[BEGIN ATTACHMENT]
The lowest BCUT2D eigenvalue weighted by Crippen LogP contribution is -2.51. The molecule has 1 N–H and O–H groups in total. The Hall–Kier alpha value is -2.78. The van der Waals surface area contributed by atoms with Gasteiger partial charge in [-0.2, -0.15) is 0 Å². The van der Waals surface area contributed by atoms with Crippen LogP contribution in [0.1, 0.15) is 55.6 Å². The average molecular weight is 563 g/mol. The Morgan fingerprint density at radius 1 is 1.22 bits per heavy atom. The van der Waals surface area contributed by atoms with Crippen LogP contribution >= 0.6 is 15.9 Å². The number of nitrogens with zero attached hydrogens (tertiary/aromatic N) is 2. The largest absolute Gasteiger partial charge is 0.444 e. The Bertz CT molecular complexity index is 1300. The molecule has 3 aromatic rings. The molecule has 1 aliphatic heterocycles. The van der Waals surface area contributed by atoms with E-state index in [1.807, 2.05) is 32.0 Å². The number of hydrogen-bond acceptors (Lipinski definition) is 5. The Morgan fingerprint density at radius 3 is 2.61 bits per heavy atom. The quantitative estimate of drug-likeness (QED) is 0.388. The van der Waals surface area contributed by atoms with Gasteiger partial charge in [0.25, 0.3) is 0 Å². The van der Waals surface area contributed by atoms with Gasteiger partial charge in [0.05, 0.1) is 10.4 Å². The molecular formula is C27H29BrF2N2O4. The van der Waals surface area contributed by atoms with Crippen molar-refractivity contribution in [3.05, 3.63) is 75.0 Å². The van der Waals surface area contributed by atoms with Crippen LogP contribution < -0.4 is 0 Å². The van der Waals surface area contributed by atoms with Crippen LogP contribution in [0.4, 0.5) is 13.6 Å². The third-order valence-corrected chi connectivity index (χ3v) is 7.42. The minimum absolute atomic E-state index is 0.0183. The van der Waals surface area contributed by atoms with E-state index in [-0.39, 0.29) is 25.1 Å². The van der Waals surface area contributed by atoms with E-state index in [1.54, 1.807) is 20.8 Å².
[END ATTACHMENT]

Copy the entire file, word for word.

The lowest BCUT2D eigenvalue weighted by Crippen LogP contribution is -2.51. The molecule has 1 N–H and O–H groups in total. The Hall–Kier alpha value is -2.78. The van der Waals surface area contributed by atoms with Gasteiger partial charge in [-0.2, -0.15) is 0 Å². The van der Waals surface area contributed by atoms with Crippen LogP contribution in [0.1, 0.15) is 55.6 Å². The average molecular weight is 563 g/mol. The Morgan fingerprint density at radius 1 is 1.22 bits per heavy atom. The van der Waals surface area contributed by atoms with Crippen LogP contribution >= 0.6 is 15.9 Å². The number of nitrogens with zero attached hydrogens (tertiary/aromatic N) is 2. The largest absolute Gasteiger partial charge is 0.444 e. The Bertz CT molecular complexity index is 1300. The molecule has 3 aromatic rings. The molecule has 1 aliphatic heterocycles. The van der Waals surface area contributed by atoms with E-state index in [1.807, 2.05) is 32.0 Å². The number of hydrogen-bond acceptors (Lipinski definition) is 5. The Morgan fingerprint density at radius 3 is 2.61 bits per heavy atom. The quantitative estimate of drug-likeness (QED) is 0.388. The van der Waals surface area contributed by atoms with Gasteiger partial charge in [0.25, 0.3) is 0 Å². The van der Waals surface area contributed by atoms with Gasteiger partial charge in [0.05, 0.1) is 10.4 Å². The molecular formula is C27H29BrF2N2O4. The van der Waals surface area contributed by atoms with Crippen molar-refractivity contribution in [3.05, 3.63) is 75.0 Å². The van der Waals surface area contributed by atoms with Crippen LogP contribution < -0.4 is 0 Å². The van der Waals surface area contributed by atoms with Crippen LogP contribution in [0.4, 0.5) is 13.6 Å². The third-order valence-corrected chi connectivity index (χ3v) is 7.42. The minimum absolute atomic E-state index is 0.0183. The van der Waals surface area contributed by atoms with E-state index in [-0.39, 0.29) is 25.1 Å². The van der Waals surface area contributed by atoms with E-state index in [1.54, 1.807) is 20.8 Å².